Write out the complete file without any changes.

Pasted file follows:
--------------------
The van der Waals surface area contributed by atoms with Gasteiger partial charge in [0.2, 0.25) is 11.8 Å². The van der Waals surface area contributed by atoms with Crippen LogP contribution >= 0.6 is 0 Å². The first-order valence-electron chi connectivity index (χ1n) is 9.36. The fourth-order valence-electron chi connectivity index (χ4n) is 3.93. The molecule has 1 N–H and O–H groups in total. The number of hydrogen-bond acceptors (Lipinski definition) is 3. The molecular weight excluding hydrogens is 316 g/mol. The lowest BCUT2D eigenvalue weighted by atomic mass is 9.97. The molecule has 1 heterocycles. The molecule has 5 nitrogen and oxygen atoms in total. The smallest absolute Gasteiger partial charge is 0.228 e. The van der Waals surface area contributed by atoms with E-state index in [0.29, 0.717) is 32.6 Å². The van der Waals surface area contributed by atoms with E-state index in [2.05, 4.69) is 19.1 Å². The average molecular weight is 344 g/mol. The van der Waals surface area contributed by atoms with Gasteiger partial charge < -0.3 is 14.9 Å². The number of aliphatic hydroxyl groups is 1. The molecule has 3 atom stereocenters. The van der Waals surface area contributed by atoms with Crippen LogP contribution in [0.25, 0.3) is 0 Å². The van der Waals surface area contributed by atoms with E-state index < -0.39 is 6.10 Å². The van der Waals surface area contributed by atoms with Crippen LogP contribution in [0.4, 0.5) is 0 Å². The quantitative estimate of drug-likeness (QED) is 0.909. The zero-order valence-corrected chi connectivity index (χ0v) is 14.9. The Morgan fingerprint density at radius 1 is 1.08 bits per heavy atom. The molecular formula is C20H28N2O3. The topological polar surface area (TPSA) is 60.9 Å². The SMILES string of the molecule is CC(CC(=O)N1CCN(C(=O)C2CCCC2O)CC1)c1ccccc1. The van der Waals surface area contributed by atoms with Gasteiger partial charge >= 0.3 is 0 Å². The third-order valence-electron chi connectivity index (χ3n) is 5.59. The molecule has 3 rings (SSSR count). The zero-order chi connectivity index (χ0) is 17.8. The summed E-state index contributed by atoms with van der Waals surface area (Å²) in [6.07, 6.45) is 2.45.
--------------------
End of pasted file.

The van der Waals surface area contributed by atoms with Gasteiger partial charge in [0.2, 0.25) is 11.8 Å². The van der Waals surface area contributed by atoms with Crippen LogP contribution >= 0.6 is 0 Å². The first-order valence-electron chi connectivity index (χ1n) is 9.36. The fourth-order valence-electron chi connectivity index (χ4n) is 3.93. The molecule has 1 N–H and O–H groups in total. The number of hydrogen-bond acceptors (Lipinski definition) is 3. The molecular weight excluding hydrogens is 316 g/mol. The lowest BCUT2D eigenvalue weighted by atomic mass is 9.97. The molecule has 1 heterocycles. The molecule has 5 nitrogen and oxygen atoms in total. The smallest absolute Gasteiger partial charge is 0.228 e. The van der Waals surface area contributed by atoms with E-state index in [0.29, 0.717) is 32.6 Å². The van der Waals surface area contributed by atoms with E-state index in [2.05, 4.69) is 19.1 Å². The average molecular weight is 344 g/mol. The van der Waals surface area contributed by atoms with Gasteiger partial charge < -0.3 is 14.9 Å². The number of aliphatic hydroxyl groups is 1. The molecule has 3 atom stereocenters. The van der Waals surface area contributed by atoms with Crippen LogP contribution in [0.25, 0.3) is 0 Å². The van der Waals surface area contributed by atoms with E-state index < -0.39 is 6.10 Å². The van der Waals surface area contributed by atoms with Crippen LogP contribution in [0.4, 0.5) is 0 Å². The quantitative estimate of drug-likeness (QED) is 0.909. The zero-order valence-corrected chi connectivity index (χ0v) is 14.9. The Morgan fingerprint density at radius 1 is 1.08 bits per heavy atom. The molecular formula is C20H28N2O3. The topological polar surface area (TPSA) is 60.9 Å². The SMILES string of the molecule is CC(CC(=O)N1CCN(C(=O)C2CCCC2O)CC1)c1ccccc1. The van der Waals surface area contributed by atoms with Gasteiger partial charge >= 0.3 is 0 Å². The third-order valence-electron chi connectivity index (χ3n) is 5.59. The molecule has 3 rings (SSSR count). The zero-order chi connectivity index (χ0) is 17.8. The summed E-state index contributed by atoms with van der Waals surface area (Å²) in [6.07, 6.45) is 2.45.